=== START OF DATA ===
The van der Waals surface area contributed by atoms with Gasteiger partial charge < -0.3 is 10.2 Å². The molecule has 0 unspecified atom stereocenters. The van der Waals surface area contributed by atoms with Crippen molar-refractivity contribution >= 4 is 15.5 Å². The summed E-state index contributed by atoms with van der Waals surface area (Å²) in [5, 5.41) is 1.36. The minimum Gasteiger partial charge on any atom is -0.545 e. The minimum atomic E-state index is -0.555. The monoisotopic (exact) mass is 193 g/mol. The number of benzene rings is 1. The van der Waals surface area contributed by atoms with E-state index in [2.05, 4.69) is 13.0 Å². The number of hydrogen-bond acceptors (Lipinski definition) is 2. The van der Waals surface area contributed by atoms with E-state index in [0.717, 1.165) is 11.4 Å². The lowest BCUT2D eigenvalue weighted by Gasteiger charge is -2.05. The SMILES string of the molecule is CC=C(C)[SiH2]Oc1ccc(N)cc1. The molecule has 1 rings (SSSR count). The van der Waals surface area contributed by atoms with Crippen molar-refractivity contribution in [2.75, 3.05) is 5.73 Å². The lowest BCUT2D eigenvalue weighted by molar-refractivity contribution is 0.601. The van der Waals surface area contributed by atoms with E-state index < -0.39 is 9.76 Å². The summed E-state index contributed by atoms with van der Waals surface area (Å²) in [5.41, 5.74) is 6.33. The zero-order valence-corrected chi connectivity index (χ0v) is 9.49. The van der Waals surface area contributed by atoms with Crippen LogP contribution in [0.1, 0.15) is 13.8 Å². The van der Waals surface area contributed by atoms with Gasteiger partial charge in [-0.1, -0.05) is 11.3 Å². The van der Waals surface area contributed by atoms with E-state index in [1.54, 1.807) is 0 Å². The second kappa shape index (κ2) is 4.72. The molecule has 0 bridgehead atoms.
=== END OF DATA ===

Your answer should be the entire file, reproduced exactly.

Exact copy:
The van der Waals surface area contributed by atoms with Gasteiger partial charge < -0.3 is 10.2 Å². The molecule has 0 unspecified atom stereocenters. The van der Waals surface area contributed by atoms with Crippen molar-refractivity contribution >= 4 is 15.5 Å². The summed E-state index contributed by atoms with van der Waals surface area (Å²) in [5, 5.41) is 1.36. The minimum Gasteiger partial charge on any atom is -0.545 e. The minimum atomic E-state index is -0.555. The monoisotopic (exact) mass is 193 g/mol. The number of benzene rings is 1. The van der Waals surface area contributed by atoms with E-state index in [2.05, 4.69) is 13.0 Å². The number of hydrogen-bond acceptors (Lipinski definition) is 2. The van der Waals surface area contributed by atoms with E-state index in [0.717, 1.165) is 11.4 Å². The lowest BCUT2D eigenvalue weighted by Gasteiger charge is -2.05. The SMILES string of the molecule is CC=C(C)[SiH2]Oc1ccc(N)cc1. The molecule has 1 rings (SSSR count). The van der Waals surface area contributed by atoms with Crippen molar-refractivity contribution in [2.75, 3.05) is 5.73 Å². The lowest BCUT2D eigenvalue weighted by molar-refractivity contribution is 0.601. The van der Waals surface area contributed by atoms with E-state index < -0.39 is 9.76 Å². The summed E-state index contributed by atoms with van der Waals surface area (Å²) in [5.41, 5.74) is 6.33. The zero-order valence-corrected chi connectivity index (χ0v) is 9.49. The van der Waals surface area contributed by atoms with Crippen LogP contribution in [0.1, 0.15) is 13.8 Å². The van der Waals surface area contributed by atoms with Gasteiger partial charge in [-0.1, -0.05) is 11.3 Å². The van der Waals surface area contributed by atoms with E-state index in [1.54, 1.807) is 0 Å². The second kappa shape index (κ2) is 4.72. The molecule has 0 bridgehead atoms.